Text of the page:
Servo noise can cause a range of problems.
Electrical noise in the sense of variations in voltage or current can interfere with feedback and generally confuse the systems. Dirty electricity can create real problems, but there is always some noise in any electrical system. Using the right cables and using them correctly can help with electrical noise.
Humming, buzzing, chattering, and whining usually tell you that there are some imperfections in your servo or the related systems. Dirt — not dirty electricity but literal dirt — can cause noises like these. So can bearings that need maintenance. Remember, your maintenance free Rexroth machinery came with bearings packed in grease. They have a life expectancy of about ten years, and so did the components they belong to. If you use your servos for twenty or thirty years, those maintenance-free bearings will need replacing.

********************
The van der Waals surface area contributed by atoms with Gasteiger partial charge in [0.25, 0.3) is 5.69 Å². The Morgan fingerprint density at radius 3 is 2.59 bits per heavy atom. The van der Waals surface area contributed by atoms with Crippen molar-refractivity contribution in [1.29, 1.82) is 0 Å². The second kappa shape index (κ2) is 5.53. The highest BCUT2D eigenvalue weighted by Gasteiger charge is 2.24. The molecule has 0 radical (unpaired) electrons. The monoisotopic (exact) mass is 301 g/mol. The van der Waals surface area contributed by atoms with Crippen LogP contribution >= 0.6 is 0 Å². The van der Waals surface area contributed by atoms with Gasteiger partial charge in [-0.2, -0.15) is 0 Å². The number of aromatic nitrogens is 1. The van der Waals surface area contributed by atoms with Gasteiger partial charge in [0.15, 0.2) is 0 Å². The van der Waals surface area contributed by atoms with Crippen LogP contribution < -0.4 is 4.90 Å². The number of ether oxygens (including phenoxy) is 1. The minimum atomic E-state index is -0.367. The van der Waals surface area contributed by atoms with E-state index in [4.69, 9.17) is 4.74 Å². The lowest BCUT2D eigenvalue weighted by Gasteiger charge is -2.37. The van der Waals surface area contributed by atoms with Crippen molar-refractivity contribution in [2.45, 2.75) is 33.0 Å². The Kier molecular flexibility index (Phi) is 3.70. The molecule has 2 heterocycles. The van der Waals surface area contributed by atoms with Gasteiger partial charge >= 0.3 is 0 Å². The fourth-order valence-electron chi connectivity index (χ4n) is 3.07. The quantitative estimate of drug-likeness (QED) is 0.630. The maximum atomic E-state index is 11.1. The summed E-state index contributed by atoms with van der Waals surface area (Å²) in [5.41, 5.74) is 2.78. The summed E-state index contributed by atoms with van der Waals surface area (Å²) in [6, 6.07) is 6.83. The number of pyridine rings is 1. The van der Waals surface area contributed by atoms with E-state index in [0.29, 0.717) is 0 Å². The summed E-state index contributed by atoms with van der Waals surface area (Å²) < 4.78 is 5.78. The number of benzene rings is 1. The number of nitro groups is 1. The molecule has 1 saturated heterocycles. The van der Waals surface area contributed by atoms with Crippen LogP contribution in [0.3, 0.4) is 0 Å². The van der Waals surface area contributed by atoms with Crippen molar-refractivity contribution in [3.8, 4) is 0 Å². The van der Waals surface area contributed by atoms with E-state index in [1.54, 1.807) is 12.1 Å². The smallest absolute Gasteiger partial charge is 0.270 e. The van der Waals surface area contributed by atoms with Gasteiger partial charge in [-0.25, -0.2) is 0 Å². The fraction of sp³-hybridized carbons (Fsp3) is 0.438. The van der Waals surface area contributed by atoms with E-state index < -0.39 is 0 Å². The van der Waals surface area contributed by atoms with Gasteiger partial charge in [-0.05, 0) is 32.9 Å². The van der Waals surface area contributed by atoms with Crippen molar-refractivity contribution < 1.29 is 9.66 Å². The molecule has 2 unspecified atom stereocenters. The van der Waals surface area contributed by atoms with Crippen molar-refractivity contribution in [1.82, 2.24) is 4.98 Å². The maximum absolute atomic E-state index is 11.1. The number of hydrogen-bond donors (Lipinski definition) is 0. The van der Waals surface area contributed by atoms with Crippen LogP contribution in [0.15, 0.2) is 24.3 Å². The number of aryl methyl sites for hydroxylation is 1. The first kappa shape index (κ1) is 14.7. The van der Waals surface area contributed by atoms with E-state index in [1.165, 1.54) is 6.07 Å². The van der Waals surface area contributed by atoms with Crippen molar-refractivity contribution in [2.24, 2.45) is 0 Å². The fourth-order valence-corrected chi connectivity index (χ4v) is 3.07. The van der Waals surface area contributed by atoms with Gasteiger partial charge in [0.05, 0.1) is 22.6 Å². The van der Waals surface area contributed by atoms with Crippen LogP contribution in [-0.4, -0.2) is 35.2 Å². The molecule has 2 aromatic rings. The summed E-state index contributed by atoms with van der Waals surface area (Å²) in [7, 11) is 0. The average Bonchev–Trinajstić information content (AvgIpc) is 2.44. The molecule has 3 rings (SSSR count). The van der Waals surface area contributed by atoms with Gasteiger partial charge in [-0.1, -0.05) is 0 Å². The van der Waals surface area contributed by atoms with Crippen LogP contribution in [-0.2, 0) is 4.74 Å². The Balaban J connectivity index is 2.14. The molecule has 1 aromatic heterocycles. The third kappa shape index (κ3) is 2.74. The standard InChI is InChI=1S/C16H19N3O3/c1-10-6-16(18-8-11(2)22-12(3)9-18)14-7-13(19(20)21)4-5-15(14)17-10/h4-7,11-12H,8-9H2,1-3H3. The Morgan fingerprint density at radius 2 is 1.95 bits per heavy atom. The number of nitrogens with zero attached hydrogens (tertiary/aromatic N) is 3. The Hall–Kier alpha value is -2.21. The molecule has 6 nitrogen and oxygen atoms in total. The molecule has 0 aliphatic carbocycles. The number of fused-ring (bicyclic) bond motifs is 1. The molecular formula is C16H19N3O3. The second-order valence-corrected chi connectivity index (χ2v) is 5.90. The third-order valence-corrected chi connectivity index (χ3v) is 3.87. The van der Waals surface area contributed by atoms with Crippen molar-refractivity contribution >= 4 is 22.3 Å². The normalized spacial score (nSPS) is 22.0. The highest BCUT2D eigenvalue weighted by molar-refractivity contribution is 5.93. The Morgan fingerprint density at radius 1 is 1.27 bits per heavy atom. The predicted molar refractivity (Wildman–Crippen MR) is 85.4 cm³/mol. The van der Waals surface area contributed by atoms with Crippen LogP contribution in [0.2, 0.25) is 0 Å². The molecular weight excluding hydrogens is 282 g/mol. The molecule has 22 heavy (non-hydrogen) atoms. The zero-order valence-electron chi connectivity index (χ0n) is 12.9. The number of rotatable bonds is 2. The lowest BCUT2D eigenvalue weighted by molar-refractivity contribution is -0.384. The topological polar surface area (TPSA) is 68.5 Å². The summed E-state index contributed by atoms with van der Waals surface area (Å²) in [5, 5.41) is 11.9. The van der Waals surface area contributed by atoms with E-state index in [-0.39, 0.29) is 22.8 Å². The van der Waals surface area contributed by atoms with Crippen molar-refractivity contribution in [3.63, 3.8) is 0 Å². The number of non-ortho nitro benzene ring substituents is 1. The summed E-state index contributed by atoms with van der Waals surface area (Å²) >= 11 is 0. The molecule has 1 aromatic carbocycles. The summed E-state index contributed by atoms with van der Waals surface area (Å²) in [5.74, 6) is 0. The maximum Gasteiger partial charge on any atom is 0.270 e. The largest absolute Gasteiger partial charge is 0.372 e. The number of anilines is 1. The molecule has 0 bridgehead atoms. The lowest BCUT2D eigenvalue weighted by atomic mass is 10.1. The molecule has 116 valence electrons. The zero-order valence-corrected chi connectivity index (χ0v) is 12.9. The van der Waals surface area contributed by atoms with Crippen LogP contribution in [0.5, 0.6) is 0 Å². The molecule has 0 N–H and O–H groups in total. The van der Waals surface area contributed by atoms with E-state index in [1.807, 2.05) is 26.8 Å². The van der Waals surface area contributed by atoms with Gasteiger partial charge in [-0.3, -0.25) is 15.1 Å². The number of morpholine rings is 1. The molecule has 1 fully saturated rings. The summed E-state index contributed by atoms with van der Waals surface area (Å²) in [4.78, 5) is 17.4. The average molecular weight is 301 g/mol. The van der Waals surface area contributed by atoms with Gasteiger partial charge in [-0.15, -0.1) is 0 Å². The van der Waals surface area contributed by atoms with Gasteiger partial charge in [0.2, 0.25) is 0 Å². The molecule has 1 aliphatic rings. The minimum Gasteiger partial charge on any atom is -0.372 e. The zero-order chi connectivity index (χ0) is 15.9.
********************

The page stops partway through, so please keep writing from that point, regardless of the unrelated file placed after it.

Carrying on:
Then there are the big noises: shearing, gulping, or even weirder noises coming from your servo can help us diagnose your servo problems over the phone. Often we’ll hear the sound and know immediately that you’ve got configuration problems, for example.
The problem is, servo noise can start small and build up gradually. You get used to it. It’s just a little humming or whirring sound. Maybe over time it becomes an ungodly screeching noise, so you get earplugs for the whole team.
Instead, use the information from the noises to diagnose the problem. Then… fix the problem. This is much more effective than getting accustomed to the noise.
Factory reman is often the best solution for servo noise issues. All wearing parts will be replaced — that covers the bearings, for example, and anything that might have worked its way loose and started jiggling. The entire motor will be rebuilt, closed, and relaquered. Your servo will return to you in like-new condition, or even better.